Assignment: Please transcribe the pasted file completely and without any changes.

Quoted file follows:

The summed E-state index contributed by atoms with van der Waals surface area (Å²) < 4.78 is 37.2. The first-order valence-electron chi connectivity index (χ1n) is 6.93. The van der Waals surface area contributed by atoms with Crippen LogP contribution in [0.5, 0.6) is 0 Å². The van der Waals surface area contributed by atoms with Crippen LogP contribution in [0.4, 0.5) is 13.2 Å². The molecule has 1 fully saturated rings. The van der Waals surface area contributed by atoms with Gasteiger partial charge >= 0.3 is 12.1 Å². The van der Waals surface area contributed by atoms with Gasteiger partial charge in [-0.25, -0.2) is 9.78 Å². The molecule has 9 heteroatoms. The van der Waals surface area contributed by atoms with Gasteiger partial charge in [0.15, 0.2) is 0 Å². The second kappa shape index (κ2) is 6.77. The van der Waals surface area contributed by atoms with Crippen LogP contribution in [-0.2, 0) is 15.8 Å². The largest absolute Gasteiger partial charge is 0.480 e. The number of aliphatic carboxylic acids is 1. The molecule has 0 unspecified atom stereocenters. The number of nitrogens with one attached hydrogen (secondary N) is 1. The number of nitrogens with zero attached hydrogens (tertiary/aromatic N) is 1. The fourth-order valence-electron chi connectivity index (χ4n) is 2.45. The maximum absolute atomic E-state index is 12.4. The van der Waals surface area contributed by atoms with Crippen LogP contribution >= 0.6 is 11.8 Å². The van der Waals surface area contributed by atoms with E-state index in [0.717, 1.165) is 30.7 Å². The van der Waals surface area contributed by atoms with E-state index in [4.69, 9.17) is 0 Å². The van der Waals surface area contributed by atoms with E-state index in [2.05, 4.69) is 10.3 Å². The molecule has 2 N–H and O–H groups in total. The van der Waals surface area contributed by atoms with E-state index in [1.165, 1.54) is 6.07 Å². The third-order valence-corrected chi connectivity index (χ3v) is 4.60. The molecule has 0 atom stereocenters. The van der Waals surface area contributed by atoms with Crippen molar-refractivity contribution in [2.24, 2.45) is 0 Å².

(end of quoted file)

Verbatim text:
The summed E-state index contributed by atoms with van der Waals surface area (Å²) < 4.78 is 37.2. The first-order valence-electron chi connectivity index (χ1n) is 6.93. The van der Waals surface area contributed by atoms with Crippen LogP contribution in [0.5, 0.6) is 0 Å². The van der Waals surface area contributed by atoms with Crippen LogP contribution in [0.4, 0.5) is 13.2 Å². The molecule has 1 fully saturated rings. The van der Waals surface area contributed by atoms with Gasteiger partial charge >= 0.3 is 12.1 Å². The van der Waals surface area contributed by atoms with Gasteiger partial charge in [-0.25, -0.2) is 9.78 Å². The molecule has 9 heteroatoms. The van der Waals surface area contributed by atoms with Gasteiger partial charge in [0.15, 0.2) is 0 Å². The second kappa shape index (κ2) is 6.77. The van der Waals surface area contributed by atoms with Crippen LogP contribution in [-0.2, 0) is 15.8 Å². The largest absolute Gasteiger partial charge is 0.480 e. The number of aliphatic carboxylic acids is 1. The molecule has 0 unspecified atom stereocenters. The number of nitrogens with one attached hydrogen (secondary N) is 1. The number of nitrogens with zero attached hydrogens (tertiary/aromatic N) is 1. The fourth-order valence-electron chi connectivity index (χ4n) is 2.45. The maximum absolute atomic E-state index is 12.4. The van der Waals surface area contributed by atoms with Crippen LogP contribution >= 0.6 is 11.8 Å². The van der Waals surface area contributed by atoms with E-state index in [0.717, 1.165) is 30.7 Å². The van der Waals surface area contributed by atoms with E-state index in [4.69, 9.17) is 0 Å². The van der Waals surface area contributed by atoms with E-state index in [2.05, 4.69) is 10.3 Å². The molecule has 2 N–H and O–H groups in total. The van der Waals surface area contributed by atoms with E-state index in [1.165, 1.54) is 6.07 Å². The third-order valence-corrected chi connectivity index (χ3v) is 4.60. The molecule has 0 atom stereocenters. The van der Waals surface area contributed by atoms with Crippen molar-refractivity contribution in [2.24, 2.45) is 0 Å².